Harvesting the first of the carrots and potatoes from the field is a treat and it also marks a seasonal shift for us here on the farm. The crescendo of harvest doesn’t happen for another several weeks, but the tune of the finale starts now. We’ll finish up the last of the weeding in these next couple of weeks and then move to harvesting all of the time.

After four seasons on this farm I am still amazed at how much food gets harvested in a short amount of time –and it starts with these first buckets from the field.

For the gearing-up farm crew,

Karin

P.S. Dave would like people to know that the cucumbers you are getting are from our outside plants. Yay! A lot of work goes into getting things like carrots and cucumbers growing in the greenhouses- and it allows us to push the season earlier. But we get excited when things come from the fields this time of year.


In your share this week:

  • Broccoli
  • Carrots
  • Cilantro
  • Cucumbers
  • Dill
  • Green onions
  • Peas
  • Hot wax peppers
  • New red-gold potatoes
  • Tomatoes
  • Zucchini

Carrot Greens Chimichurri

  • 1 cup finely chopped carrot greens (preferably organic)
  • 2 teaspoons dried oregano
  • ¼ teaspoon cumin
  • 1 teaspoon ground sweet paprika
  • ½ teaspoon crushed red pepper flakes
  • 1 garlic clove, minced
  • 1 teaspoon salt
  • a few grinds of pepper
  • ¼ cup white wine vinegar
  • ¼ cup olive oil (a good fruity one)
  1. Wash and dry your carrot greens well.
  2. Roast carrots in a 450 degree oven for 10-15 minutes (or until tender but not mushy).
  3. Finely chop your carrot greens and mix them with all of the dried spices and minced garlic. Stir in the vinegar and olive oil. Taste and adjust seasonings. (tip: taste it with a carrot or a piece of bread rather than by the spoonful)
  4. Serve with roasted carrots (or other veggies), toasted bread, or over grilled fish or meat.

 


New Potatoes

20180806_122142

New scale and new potatoes!

I cannot bring myself to put a recipe in for the new potatoes. They are so wonderful when they’re young and fresh. The skins are thin and delicate, and they’re the best kind of potato you’ll eat all year. New potatoes are called new because they’re harvested while the plant is still green. Storage potatoes are harvested once the plants have died, and the potato skins and flesh have hardened a bit.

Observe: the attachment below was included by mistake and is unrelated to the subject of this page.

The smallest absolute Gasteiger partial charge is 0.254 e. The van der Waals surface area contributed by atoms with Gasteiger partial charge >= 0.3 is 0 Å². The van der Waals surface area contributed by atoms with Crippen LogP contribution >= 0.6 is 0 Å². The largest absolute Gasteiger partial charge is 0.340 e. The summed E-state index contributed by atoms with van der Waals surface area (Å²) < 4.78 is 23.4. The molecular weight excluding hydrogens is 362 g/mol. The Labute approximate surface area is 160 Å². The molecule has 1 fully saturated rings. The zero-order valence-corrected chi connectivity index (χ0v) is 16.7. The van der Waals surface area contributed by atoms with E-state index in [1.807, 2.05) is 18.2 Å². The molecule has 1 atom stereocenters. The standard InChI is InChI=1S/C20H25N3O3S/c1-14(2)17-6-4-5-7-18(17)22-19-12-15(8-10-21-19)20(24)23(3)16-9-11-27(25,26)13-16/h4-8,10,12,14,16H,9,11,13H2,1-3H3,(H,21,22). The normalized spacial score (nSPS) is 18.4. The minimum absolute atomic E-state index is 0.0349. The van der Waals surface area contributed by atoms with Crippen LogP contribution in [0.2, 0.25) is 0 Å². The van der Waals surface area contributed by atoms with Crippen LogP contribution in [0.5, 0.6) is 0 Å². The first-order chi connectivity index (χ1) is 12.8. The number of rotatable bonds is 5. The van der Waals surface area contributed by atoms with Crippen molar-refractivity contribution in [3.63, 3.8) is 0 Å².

Since they’re so tasty and so fleeting, I would just steam them (10-12 minutes) and smash them with butter or olive oil and whatever herbs you have sitting around. Keep it simple!

Summer CSA Week 8

These past few days have found me washing raspberry stains off my fridge handle and sand out of my hair. And eating copious amounts of snap peas.

Aspects of high-summer send my mind racing back to childhood like chasing a ball down a hill before it gets to the street. I am struck by whatever memory pops up out of the variety of sensations this time of year. Like raspberries and sand. Or the feeling of walking past a creek: the coolness and the smell of wet rocks and moss inviting one to get closer. Maybe to get in it, if mom says it’s okay.

One of my favorite smells is of rain on warm soil. It’s the country version of my other favorite: rain on sidewalks (which is what I grew up with). The smell is so distinct, and so wonderful. It smells like rejoicing.

Janaki has been spending his free time (ha- that isn’t a thing he has) irrigating the fields

img_20180729_115908619

Freshly Hatched Baby Robins!

these past couple of weeks. Between newly seeded cover crops and full grown broccoli (and everything in between) everyone out in the dirt is thirsty. We’re lucky we have the infrastructure to water everything- but it’s not the same as a good long rain.

Day after day of lovely weather has upsides for sure. It’s weed killing weather, and I have no idea where my good rain jacket is. It is just a matter of time until the rain comes – and though it might rain on a parade or picnic later this week, I hope that when it comes you’ll rejoice like the soil and the farmers.

For the thirsty farm crew,

Karin

 


  • Basil20180730_133830
  • Beets
  • Chard
  • Cilantro
  • Cucumbers
  • Green Onions
  • Parsley
  • Green Peppers
  • Snap peas
  • Tomatoes
  • Zucchini

Swiss Chard Pancakes

2 cups (475 ml) whole milk
2 1/2 cups (325 grams) all-purpose flour